“There's a big need to be concerned about this issue,” says climate scientist Chris Lucas at the Australian Bureau of Meteorology in Melbourne. That's because of the possible impacts: some of the world's most fertile fishing grounds could disappear, global grain production could shrink and biodiversity could suffer.

Strange skies

At the same time as Fu first discovered odd patterns in the satellite data, Reichler noticed something unusual in the skies. He was researching the tropopause, the boundary between the lowest level of the atmosphere (the troposphere) and the layer above it (the stratosphere). At the Equator, the tropopause is normally several kilometres higher than at the poles, because warm air rises and pushes the boundary upwards. While analysing temperature data collected from weather balloons, Reichler had found that this equatorial bulge in the tropopause was expanding towards the poles, a sign that the tropics were growing. Fu heard about Reichler's data, and they decided to publish their discoveries together1.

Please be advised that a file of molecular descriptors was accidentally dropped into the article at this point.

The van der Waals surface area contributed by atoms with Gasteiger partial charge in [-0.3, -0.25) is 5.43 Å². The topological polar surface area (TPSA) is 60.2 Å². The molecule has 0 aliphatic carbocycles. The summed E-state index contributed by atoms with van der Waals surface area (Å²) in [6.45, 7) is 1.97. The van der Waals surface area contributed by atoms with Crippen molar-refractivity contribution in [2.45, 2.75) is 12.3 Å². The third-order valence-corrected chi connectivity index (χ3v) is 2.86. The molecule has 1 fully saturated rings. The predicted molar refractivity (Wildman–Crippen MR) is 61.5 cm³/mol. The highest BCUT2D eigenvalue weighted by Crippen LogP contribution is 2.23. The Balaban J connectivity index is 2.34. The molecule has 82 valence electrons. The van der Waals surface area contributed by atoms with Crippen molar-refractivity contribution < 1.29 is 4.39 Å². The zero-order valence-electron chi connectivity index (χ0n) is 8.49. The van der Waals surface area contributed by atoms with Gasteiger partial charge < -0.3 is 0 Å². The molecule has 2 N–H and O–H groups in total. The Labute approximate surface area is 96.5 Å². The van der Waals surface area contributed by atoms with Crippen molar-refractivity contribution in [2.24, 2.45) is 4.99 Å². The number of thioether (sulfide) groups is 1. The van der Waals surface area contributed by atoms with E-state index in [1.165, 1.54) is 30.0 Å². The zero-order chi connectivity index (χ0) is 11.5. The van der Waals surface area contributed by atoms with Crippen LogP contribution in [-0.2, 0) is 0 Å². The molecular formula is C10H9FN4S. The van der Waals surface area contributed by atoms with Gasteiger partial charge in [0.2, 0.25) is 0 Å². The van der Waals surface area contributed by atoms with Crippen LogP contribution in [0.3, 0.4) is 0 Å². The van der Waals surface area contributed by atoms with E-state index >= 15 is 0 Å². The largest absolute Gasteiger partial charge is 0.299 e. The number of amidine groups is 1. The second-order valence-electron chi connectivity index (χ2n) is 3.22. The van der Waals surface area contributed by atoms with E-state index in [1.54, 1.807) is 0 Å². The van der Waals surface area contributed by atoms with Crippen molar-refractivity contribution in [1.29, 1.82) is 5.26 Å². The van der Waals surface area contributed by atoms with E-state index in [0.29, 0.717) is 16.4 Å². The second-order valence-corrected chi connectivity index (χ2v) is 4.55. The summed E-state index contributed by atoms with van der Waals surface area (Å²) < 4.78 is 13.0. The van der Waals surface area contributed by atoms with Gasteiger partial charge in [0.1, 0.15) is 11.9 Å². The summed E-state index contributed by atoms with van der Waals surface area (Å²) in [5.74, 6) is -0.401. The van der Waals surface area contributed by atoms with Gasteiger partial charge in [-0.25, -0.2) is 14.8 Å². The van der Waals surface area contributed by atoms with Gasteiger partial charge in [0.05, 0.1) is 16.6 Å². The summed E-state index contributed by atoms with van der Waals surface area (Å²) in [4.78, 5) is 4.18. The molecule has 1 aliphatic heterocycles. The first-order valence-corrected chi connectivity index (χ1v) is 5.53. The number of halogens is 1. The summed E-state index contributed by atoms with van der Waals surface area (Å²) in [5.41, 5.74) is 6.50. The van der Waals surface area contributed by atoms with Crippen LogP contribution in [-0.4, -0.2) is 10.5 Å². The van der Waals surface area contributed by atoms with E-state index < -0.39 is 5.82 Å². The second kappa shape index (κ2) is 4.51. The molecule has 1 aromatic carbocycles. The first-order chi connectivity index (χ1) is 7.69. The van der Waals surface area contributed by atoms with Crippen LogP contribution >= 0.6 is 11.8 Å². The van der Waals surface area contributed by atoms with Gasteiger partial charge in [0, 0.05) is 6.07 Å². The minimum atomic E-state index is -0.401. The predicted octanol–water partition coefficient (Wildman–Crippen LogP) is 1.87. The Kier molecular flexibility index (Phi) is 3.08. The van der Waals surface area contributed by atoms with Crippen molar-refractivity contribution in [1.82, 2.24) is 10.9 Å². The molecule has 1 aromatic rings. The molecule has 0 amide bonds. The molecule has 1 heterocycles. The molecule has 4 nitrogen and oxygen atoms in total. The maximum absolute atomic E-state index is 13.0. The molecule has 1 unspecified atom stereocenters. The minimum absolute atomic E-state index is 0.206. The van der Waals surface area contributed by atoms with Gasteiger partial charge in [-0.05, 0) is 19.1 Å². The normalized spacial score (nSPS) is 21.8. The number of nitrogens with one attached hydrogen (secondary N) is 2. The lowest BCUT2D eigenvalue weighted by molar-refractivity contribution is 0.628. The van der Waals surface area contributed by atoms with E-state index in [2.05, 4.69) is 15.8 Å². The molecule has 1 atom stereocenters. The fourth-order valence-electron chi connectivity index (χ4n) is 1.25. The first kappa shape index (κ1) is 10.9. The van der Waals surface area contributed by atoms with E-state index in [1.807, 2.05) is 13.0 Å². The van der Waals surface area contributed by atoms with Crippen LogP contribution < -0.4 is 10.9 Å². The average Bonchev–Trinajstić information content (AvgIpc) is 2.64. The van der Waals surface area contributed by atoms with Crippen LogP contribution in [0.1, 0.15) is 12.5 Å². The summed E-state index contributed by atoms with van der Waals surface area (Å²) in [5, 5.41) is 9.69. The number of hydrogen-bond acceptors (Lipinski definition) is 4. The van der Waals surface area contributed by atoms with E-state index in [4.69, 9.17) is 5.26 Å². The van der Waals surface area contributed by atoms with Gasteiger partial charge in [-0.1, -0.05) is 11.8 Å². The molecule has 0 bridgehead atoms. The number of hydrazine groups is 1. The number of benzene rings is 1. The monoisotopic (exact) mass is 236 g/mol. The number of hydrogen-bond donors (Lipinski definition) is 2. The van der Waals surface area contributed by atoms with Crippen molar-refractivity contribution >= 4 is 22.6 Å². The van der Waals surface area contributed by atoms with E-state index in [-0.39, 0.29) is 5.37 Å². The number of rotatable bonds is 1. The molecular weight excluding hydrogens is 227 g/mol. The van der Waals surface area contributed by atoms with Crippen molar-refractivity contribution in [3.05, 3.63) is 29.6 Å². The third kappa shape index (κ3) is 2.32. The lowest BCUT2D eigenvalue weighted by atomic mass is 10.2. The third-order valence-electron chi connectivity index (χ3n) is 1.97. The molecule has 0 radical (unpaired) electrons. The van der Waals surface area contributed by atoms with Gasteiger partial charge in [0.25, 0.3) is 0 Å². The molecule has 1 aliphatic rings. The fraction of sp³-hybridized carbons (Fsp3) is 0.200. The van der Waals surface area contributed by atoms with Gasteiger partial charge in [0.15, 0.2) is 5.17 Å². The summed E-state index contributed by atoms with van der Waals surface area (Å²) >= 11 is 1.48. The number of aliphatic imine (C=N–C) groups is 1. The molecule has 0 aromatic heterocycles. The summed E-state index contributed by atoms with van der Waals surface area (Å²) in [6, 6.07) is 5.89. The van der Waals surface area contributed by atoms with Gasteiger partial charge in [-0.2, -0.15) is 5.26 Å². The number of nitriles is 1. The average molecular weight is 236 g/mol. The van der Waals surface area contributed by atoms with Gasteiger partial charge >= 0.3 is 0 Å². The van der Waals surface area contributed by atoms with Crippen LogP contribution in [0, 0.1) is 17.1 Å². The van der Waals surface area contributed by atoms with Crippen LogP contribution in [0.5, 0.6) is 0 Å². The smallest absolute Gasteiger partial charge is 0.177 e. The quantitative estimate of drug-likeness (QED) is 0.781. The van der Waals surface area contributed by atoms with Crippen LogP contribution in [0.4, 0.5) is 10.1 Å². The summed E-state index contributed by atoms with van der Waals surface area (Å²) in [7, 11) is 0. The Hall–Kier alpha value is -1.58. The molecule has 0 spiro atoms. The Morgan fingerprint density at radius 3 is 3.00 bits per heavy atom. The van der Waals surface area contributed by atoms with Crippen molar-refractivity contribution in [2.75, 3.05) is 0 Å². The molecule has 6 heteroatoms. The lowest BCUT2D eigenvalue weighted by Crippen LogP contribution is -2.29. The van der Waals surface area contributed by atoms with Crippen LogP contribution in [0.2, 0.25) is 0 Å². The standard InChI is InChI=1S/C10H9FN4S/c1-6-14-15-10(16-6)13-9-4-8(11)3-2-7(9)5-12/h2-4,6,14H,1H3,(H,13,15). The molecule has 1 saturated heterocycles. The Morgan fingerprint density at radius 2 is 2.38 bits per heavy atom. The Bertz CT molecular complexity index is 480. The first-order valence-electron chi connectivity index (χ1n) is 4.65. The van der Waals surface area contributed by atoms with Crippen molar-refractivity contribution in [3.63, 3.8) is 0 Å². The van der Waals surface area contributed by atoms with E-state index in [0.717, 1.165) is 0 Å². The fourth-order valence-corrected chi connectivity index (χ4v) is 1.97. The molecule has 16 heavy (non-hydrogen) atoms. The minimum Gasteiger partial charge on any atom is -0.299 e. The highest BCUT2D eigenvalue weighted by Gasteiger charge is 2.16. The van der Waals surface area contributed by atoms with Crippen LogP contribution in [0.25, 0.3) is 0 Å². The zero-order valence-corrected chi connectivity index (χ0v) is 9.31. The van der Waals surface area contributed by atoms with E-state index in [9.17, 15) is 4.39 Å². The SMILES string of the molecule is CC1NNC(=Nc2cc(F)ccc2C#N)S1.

Ten years after they sounded the alarm, scientists are still struggling to work out what is happening. Last July, 50 researchers gathered in Santa Fe, New Mexico, to discuss everything that is known about tropical expansion — how to measure it, what is causing it and where the future border of the tropics might be. “We're at a stage where we recognize the problem is more complex than we originally thought,” explains the organizer of the conference, Dian Seidel, an atmospheric scientist with the US National Oceanic and Atmospheric Administration (NOAA) in Silver Spring, Maryland.